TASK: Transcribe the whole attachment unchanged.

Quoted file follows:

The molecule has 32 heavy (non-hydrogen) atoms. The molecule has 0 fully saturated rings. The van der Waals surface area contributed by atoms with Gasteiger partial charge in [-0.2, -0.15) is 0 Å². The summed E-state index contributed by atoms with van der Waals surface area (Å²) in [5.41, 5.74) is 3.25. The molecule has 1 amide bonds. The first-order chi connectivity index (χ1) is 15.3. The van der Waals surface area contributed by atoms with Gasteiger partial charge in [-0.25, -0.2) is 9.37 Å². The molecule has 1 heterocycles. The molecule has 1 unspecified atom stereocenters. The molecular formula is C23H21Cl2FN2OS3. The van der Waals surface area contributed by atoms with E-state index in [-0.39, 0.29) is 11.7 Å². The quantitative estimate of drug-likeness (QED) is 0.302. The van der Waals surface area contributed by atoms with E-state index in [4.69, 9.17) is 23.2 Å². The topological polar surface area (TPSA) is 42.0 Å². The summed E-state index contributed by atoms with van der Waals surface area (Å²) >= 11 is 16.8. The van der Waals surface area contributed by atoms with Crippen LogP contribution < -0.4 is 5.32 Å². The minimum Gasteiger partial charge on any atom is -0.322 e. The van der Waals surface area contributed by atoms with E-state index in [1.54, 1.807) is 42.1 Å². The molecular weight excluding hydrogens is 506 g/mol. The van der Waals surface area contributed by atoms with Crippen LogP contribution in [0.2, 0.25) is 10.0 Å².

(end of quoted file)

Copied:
The molecule has 32 heavy (non-hydrogen) atoms. The molecule has 0 fully saturated rings. The van der Waals surface area contributed by atoms with Gasteiger partial charge in [-0.2, -0.15) is 0 Å². The summed E-state index contributed by atoms with van der Waals surface area (Å²) in [5.41, 5.74) is 3.25. The molecule has 1 amide bonds. The first-order chi connectivity index (χ1) is 15.3. The van der Waals surface area contributed by atoms with Gasteiger partial charge in [-0.25, -0.2) is 9.37 Å². The molecule has 1 heterocycles. The molecule has 1 unspecified atom stereocenters. The molecular formula is C23H21Cl2FN2OS3. The van der Waals surface area contributed by atoms with E-state index in [-0.39, 0.29) is 11.7 Å². The quantitative estimate of drug-likeness (QED) is 0.302. The van der Waals surface area contributed by atoms with E-state index in [4.69, 9.17) is 23.2 Å². The topological polar surface area (TPSA) is 42.0 Å². The summed E-state index contributed by atoms with van der Waals surface area (Å²) >= 11 is 16.8. The van der Waals surface area contributed by atoms with Crippen LogP contribution < -0.4 is 5.32 Å². The minimum Gasteiger partial charge on any atom is -0.322 e. The van der Waals surface area contributed by atoms with E-state index in [1.54, 1.807) is 42.1 Å². The molecular weight excluding hydrogens is 506 g/mol. The van der Waals surface area contributed by atoms with Crippen LogP contribution in [0.2, 0.25) is 10.0 Å².